Two nights before Halloween, Richard Garriott stands in front of his three-story custom-built home on a hilltop overlooking Austin. Wearing a crown, he strolls up and introduces himself in a distinctive English accent as Lord British. Everyone in my party of four laughs. We are waiting to be guided through his residence, Britannia Manor, which has been converted into a very special spook house.
When it is time to enter, Lord British returns to tell us that his house had once been a monastery before being taken over by evil spirits. We stop at the front door, where a bolt of electricity fells a friendly monk. Lord British then shows us to a campfire. There, he says, we will encounter a monk to lead us into the house, where we will, perchance, find the gargoyle talisman, which will cleanse the house of all evil spirits.
For the next 45 minutes, we maneuver through secret passageways, fight off demons and menacing flying creatures, float across the River Styx, and survive an earthquake before securing the talisman from a mad doctor. By the time we are shown the exit, I too am speaking in an English accent, shouting, “Godspeed, kind souls!” to the monks who have accompanied us on our quest. It has been like being inside of a life-size game.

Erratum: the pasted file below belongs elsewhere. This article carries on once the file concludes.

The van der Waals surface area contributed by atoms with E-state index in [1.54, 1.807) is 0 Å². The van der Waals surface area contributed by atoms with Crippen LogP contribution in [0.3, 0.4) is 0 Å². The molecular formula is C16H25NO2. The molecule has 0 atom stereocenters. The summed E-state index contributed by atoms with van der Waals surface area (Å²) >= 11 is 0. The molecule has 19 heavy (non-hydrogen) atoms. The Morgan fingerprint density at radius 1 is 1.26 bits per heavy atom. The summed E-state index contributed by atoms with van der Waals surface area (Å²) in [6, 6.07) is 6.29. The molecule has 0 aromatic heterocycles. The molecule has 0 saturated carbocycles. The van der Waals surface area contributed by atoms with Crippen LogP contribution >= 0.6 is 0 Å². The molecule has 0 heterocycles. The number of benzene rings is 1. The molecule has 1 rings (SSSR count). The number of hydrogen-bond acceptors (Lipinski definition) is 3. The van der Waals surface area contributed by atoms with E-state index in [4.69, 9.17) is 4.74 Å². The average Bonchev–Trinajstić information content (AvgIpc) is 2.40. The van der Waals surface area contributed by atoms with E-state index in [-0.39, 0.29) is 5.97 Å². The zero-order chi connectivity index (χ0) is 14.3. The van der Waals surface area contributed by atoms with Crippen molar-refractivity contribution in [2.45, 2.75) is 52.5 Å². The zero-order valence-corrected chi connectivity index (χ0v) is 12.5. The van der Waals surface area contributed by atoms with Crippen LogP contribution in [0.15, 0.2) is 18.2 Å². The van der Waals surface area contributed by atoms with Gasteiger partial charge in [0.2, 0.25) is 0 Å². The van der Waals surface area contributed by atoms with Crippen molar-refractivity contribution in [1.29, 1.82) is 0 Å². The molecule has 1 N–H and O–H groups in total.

Garriott’s spook house, I later learned, was based on the Ultima saga, a series of role-playing fantasy computer games he designs under the name Lord British. The 29-year-old Garriott has been so successful at designing games that he can easily afford to invest $50,000 and thousands of man-hours on the frivolity of a spook house. Yet the fun is related directly to his work. Officially, he is the senior vice president, the creative director, and the cofounder of Origin Systems, an interactive-software company with sixty employees. In a rapid-fire patter that bears not a trace of the Queen’s English, Garriott informs me that Origin has sold more than a million games for personal computers worldwide; his Ultima series is the longest-running, highest-grossing product line in the industry.
Origin’s headquarters in West Austin is a hacker’s heaven, where the workers meditate upon computer screens, test new games, create newer games, offer advice to confused players who call the Origin hotline for help, and toss around ideas for future projects. In one office, two young men fidget with a Nintendo Gameboy to see how a version of Ultima will work on the tiny hand-held screen.
Garriott’s white knit shirt with a Mickey Mouse logo, macramé bracelet, calculator wristwatch, stud earring, and tennis shoes blend right in with the casual attire favored by the rest of the staff (one exception being older brother Robert, Origin’s CEO, who lives in New Jersey and travels extensively). Like many of the company’s employees, Garriott is a college dropout. “Most universities don’t offer a curriculum that is beneficial for microcomputer applications,” he explains. “They’re still teaching mainframe business computers.”